As per the quadrant placement, the following are the recommended strategies for each division:
Liquids: Should pursue Market Penetration, Market and product development and all forms of Integration strategies to further improve its excellent strategic position.
Marketing: Market and Product Development, and market penetration are the ideal strategies, but if the situation becomes too dire in terms of financial loss, then liquidation and divestiture may be considered (Anderson, 1995).
Natural Gas: Should pursue related and unrelated diversification and joint ventures to continue to operate profitably in its market characterized by strong competitive situation yet a relatively slow market growth.
SWOT Matrix is used as a matching tool whereby managers can leverage on a company’s existing strengths and reduce the impact of its weaknesses. Similarly, the opportunities can be utilized by minimizing the impact potential of threats (Amara, 2003).
Strength Opportunities Strategy
· Well positioned to develop additional infrastructure to deliver growing volumes of crude oil that are expected from the Canadian oil sands
· Construction of a new 500 MMcf/d intrastate transportation pipeline to carry increased volumes of natural gas
Weaknesses Threats Strategies
· Operations are subject to many hazards inherent in the liquid petroleum and natural gas gathering, treating, processing and transportation industry. The company maintains insurance coverage for our operations and properties considered to be customary in the industry
· Our financial performance could be adversely affected if our pipeline systems are used less.
· Changes in tariff rates or challenges to tariff rates could have a material adverse effect on financial condition and results of operations; a recent FERC Policy Statement that limited allowances for income tax in an unrelated pipeline’s cost of service, if applied to FERC-regulated systems, could adversely affect rates.
Weakness Opportunities Strategy
· Competition may reduce revenues.
· Competition with Enbridge may reduce our revenues.
Strengths Threats Strategy
· Gas marketing operations involve market and certain regulatory risks.
· Compliance with environmental and operational safety regulations, including any remediation of soil or water pollution or hydrostatic testing of our pipeline systems, may increase costs and/or reduce our revenues.
· Failure of pipeline operations due to unforeseen interruptions or catastrophic events may adversely affect our business and financial condition.
Porter’s Five Forces Model
Porter’s Five Forces Model is often used in strategy formulation by analyzing the competitive situation in the market/industry. Of the five forces, the most important is rivalry among competing firms (Amara), 2003.
Rivalry among competing firms: This factor has a high relevance for both Liquids and Natural Gas segments. The Marketing segment operates in a sector that has relatively less competition. Natural Gas segment is a highly competitive market that is rapidly changing. Since the competitors are becoming more resourceful, mergers and acquisition to achieve consolidation in the market are high.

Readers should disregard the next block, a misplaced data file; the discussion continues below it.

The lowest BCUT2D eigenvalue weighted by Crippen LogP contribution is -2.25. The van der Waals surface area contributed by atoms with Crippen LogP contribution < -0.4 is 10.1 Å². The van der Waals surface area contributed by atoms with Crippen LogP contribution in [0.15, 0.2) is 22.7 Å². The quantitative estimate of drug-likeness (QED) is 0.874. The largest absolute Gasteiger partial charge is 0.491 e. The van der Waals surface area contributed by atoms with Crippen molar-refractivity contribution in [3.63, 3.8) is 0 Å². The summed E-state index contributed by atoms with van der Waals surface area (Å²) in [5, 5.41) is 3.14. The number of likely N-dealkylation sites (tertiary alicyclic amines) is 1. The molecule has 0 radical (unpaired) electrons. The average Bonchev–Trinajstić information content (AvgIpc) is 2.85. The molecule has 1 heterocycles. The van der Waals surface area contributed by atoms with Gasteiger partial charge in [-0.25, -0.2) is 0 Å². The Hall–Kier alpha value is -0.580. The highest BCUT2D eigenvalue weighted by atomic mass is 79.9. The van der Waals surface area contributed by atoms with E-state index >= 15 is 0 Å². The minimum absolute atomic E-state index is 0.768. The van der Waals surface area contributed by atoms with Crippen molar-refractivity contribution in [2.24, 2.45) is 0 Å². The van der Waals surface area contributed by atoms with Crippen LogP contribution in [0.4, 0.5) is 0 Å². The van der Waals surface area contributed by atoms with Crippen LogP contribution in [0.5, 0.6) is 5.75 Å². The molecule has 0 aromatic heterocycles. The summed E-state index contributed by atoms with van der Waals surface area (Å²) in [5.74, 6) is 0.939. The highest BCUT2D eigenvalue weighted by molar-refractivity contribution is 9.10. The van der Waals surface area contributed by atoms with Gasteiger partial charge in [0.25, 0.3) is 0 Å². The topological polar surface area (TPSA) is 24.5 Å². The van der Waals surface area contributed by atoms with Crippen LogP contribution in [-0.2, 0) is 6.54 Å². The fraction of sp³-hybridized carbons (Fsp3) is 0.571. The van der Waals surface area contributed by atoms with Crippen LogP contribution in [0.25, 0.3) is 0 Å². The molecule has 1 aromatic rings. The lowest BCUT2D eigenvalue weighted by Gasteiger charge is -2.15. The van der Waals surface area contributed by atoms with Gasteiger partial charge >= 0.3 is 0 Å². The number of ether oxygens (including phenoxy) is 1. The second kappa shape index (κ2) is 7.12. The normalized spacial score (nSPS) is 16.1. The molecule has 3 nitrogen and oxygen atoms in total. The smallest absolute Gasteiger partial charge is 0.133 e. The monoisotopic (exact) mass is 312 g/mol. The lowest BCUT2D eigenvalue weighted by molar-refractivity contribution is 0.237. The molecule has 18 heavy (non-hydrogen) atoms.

For the Marketing the rivalry among competing firms is on the lower side. The SBU is at a developmental stage with increase in sales and growth and increased consumer demand in the value added service provider.
Potential Entry of new competitors in the market is very easy for the Marketing sector. However for the remaining both, due to the extensive initial capital expenditures required and the heavy governmental regulations in place, the entry is very difficult.
The potential for the development of substitute products is low for all three sectors. Both Natural Gas and liquids are necessities without which the energy needs cannot be satisfied. The bargaining power of suppliers has an effect on the competition strength in the industry. Being one of the rare suppliers of crude oil, the company has extensive bargaining power since it operates in regions where others do not.
The bargaining power of consumers is limited for both Natural Gas and Liquids segments, since there are very few options to choose from. As the Marketing sector develops, the future may hold a greater variety to choose from.
The company has been strong financially for the last few years since it has played safe on most occasions in terms of investment project selections. The heavy regulatory framework within which it operates also is a factor contributing to these decisions, but the strong management controls and the authority of the Enbridge Partners to set cash reserve limits on the subsidiaries is also crucial to be mentioned.
The demand for the company’s products is not likely to decline in the near to long term future, and hence carefully planned investment is needed to expand capacity. Also, hedging through financial derivatives is an important strategy where the uncertainty factor is so high in terms of operations uncertainty and the effect of natural elements such as hurricanes.
The company should continue with its policy of focusing on projects that enhance internal growth without taking the risks involved with acquisitions due to the high costs of the assets involved. Also, continued funding for exploration and research purposes should continue to ensure long term profitability and growth.
Alpert, Richard (1999). Strategy Reform and development: A Case Study
Amara, Roy (2003). Strategic Planning in a changing corporate environment.: Long Range Planning.
Anderson, Carl (1995). Managerial Perceptions and Strategic Behavior: Academy of Management Journal.
Cook, Curtis, (1998). Corporate Strategy Change Contingencies”. Academy of Managemnt Proceedings.